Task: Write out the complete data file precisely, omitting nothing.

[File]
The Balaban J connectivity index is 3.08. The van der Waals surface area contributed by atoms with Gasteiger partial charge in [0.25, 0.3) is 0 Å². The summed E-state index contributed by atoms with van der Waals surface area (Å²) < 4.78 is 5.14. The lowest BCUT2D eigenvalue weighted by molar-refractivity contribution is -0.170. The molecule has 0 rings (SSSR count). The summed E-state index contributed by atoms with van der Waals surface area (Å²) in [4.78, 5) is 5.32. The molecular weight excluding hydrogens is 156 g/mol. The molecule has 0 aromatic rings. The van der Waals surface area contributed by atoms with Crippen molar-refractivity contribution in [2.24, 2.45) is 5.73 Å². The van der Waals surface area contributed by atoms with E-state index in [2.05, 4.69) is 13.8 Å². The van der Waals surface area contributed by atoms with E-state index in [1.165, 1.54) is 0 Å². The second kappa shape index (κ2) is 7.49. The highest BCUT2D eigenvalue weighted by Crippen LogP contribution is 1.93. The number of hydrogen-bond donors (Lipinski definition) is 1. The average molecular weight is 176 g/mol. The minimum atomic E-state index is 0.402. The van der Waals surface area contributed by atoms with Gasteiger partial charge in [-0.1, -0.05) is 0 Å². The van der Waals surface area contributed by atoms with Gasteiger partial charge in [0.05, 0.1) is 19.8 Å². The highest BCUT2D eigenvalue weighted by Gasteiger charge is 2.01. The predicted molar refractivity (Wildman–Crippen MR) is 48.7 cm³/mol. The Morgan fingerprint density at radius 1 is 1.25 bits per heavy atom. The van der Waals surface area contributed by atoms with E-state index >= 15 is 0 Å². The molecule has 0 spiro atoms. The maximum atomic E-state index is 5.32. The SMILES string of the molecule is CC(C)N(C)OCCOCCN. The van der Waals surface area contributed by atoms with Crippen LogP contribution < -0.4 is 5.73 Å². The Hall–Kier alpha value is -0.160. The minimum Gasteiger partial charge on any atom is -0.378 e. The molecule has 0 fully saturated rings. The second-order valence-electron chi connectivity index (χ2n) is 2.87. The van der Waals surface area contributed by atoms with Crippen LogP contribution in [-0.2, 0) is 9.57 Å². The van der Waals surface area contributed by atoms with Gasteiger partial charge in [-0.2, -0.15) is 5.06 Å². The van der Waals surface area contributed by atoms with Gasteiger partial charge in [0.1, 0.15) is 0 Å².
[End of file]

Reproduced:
The Balaban J connectivity index is 3.08. The van der Waals surface area contributed by atoms with Gasteiger partial charge in [0.25, 0.3) is 0 Å². The summed E-state index contributed by atoms with van der Waals surface area (Å²) < 4.78 is 5.14. The lowest BCUT2D eigenvalue weighted by molar-refractivity contribution is -0.170. The molecule has 0 rings (SSSR count). The summed E-state index contributed by atoms with van der Waals surface area (Å²) in [4.78, 5) is 5.32. The molecular weight excluding hydrogens is 156 g/mol. The molecule has 0 aromatic rings. The van der Waals surface area contributed by atoms with Crippen molar-refractivity contribution in [2.24, 2.45) is 5.73 Å². The van der Waals surface area contributed by atoms with E-state index in [2.05, 4.69) is 13.8 Å². The van der Waals surface area contributed by atoms with E-state index in [1.165, 1.54) is 0 Å². The second kappa shape index (κ2) is 7.49. The highest BCUT2D eigenvalue weighted by Crippen LogP contribution is 1.93. The number of hydrogen-bond donors (Lipinski definition) is 1. The average molecular weight is 176 g/mol. The minimum atomic E-state index is 0.402. The van der Waals surface area contributed by atoms with Gasteiger partial charge in [-0.1, -0.05) is 0 Å². The van der Waals surface area contributed by atoms with Gasteiger partial charge in [0.05, 0.1) is 19.8 Å². The highest BCUT2D eigenvalue weighted by Gasteiger charge is 2.01. The predicted molar refractivity (Wildman–Crippen MR) is 48.7 cm³/mol. The Morgan fingerprint density at radius 1 is 1.25 bits per heavy atom. The van der Waals surface area contributed by atoms with E-state index >= 15 is 0 Å². The molecule has 0 spiro atoms. The maximum atomic E-state index is 5.32. The SMILES string of the molecule is CC(C)N(C)OCCOCCN. The van der Waals surface area contributed by atoms with Crippen LogP contribution < -0.4 is 5.73 Å². The Hall–Kier alpha value is -0.160. The minimum Gasteiger partial charge on any atom is -0.378 e. The molecule has 0 fully saturated rings. The second-order valence-electron chi connectivity index (χ2n) is 2.87. The van der Waals surface area contributed by atoms with Crippen LogP contribution in [-0.2, 0) is 9.57 Å². The van der Waals surface area contributed by atoms with Gasteiger partial charge in [-0.2, -0.15) is 5.06 Å². The van der Waals surface area contributed by atoms with Gasteiger partial charge in [0.1, 0.15) is 0 Å².